Awake Like An Owl

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Blog For Intermediate Moving Images, Winter 2013

Jul 17

Video Post

likeafieldmouse:

Pablo Picasso - Still Life with Skull on an Armchair (1946) - Studies & finished painting

Jul 15

Image Post

Jul 15

Video Post

likeafieldmouse:

Galileo’s Moon Drawings

"Galileo Galilei did not invent the telescope. The honor is usually reserved for Hans Libbershey, a Dutch eyeglass maker, who was at least the first person to apply for a patent, in 1608. But Galileo was a very early adopter, and improver, of the instrument.

In 1609, he made the drawings above ‘from life,’ the very first realistic renderings of the Moon (now housed at the Biblioteca Nazionale Centrale in Florence). 

Prior to Galileo’s illustrations, virtually no one bothered to represent the Moon with its spots the way it actually appeared.

After his observations, Galileo planned the following year to create an entire series of illustrations, presumably ‘to show how the shadows of individual features changed with the illumination.’

This, however, became unnecessary since ‘even the Jesuit fathers in Rome were convinced that that the Moon’s surface was uneven.

He explained his observations of a coruscated, pitted, and mountainous Moon and included several additional drawings. (He also made scores of drawings of Jupiter and several constellations.) 

Like many scholars of his day, Galileo was also an accomplished draftsman, and like scholars still today, he was required to excel at the fine art of self-promotion, forced not only to compete with his contemporaries, but also to persuade his patrons as well as mollify the institutional authorities.”

Jun 27

Video Post

okkultmotionpictures:

EXCERPTS >|< Journey to the Center of a Triangle (1976)


 | Hosted at: Internet Archive
 | From: Academic Film Archive of North America
 | Download: Ogg | 512Kb MPEG4 | MPEG2
 | Digital Copy: not specified


A series of Animated GIFs excerpted from Journey to the Center of a Triangle (1977): another fabulous film by the Cornwells, created on the Tektronics 4051 Graphics Terminal. Presents a series of animated constructions that determine the center of a variety of triangles, including such centers as circumcenter, incenter, centroid and orthocenter. More on the Cornwells at http://www.afana.org/cornwell.htm

According to son Eric Cornwell, here’s how the film was made: The 4051 produced only black and green vector images, not even grey scale. The film’s scenes were divided into layers in the programming, one layer for each of the colors in the scene, and each was shot separately onto high-contrast fine-grained b&w film stock. The final scene in “Journey” had 5 layers: one for each of the four colored dots, plus one for the white triangle and line.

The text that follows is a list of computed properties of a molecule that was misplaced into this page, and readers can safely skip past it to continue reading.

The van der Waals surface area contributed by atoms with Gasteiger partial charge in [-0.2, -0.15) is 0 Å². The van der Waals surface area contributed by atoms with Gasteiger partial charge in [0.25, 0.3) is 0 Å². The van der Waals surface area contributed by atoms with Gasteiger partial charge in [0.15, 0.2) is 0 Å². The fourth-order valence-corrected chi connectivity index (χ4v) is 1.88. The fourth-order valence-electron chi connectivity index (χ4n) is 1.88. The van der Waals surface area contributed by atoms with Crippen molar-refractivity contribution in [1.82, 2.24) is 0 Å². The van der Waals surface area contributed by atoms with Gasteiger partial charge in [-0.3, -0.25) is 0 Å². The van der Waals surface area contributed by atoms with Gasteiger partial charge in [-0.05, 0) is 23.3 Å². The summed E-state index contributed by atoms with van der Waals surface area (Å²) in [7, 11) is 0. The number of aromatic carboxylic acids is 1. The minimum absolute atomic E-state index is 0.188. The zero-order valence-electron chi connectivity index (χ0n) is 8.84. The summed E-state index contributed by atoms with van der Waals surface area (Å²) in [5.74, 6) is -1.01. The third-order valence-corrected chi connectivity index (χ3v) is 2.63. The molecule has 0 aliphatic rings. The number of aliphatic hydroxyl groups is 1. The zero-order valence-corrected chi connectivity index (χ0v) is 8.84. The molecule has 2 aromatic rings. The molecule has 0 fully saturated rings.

These five clips were then multiple-exposed onto color film on an optical printer, using colored filters to add the desired color to each black&white layer as it was copied. The resulting color was much better than a film of an RGB display would have been because the color filters on the optical printer allowed access to the full range of the color negative film, allowing much more saturated colors. All of that color is pretty much lost now, between prints fading and/or transfers to the VHS, and then viewing them on a computer screen which has a much more limited color gamut. Please imagine it all in bright, brilliant colors. (from Internet Archive)

We invite you to watch the full video HERE.




EXCERPTS by OKKULT Motion Pictures: a collection of GIFs excerpted from out-of-copyright/historical/rare/controversial moving images. 
A digital curation project for the diffusion of open knowledge.

>|<

blastedheath:

Francis Picabia (French, 1879-1953), Self-Portrait, c.1929-30. Gouache, pen and black ink, and black crayon on cream wove paper, 63 x 48.3 cm.
Jun 26

Image Post

blastedheath:

Francis Picabia (French, 1879-1953), Self-Portrait, c.1929-30. Gouache, pen and black ink, and black crayon on cream wove paper, 63 x 48.3 cm.

Jun 26

Video Post

sixtensason:

Brancusi working on a Colonne sans Fin, 1924
&
Constantin Brancusi’s studio, Paris, 1946 (source: Magnum Photos, foto’s: Wayne Miller)

source:
atelierlog

(via campbellpearson)

Jay Isaac
Jun 23

Image Post

Jay Isaac

Jun 10

Video Post

recuperare:

Matisse phone backgrounds

(via campbellpearson)

coreyolsen:

SUPER MARKET, 2014
Jun 10

Image Post

coreyolsen:

SUPER MARKET, 2014

Jun 09

Image Post

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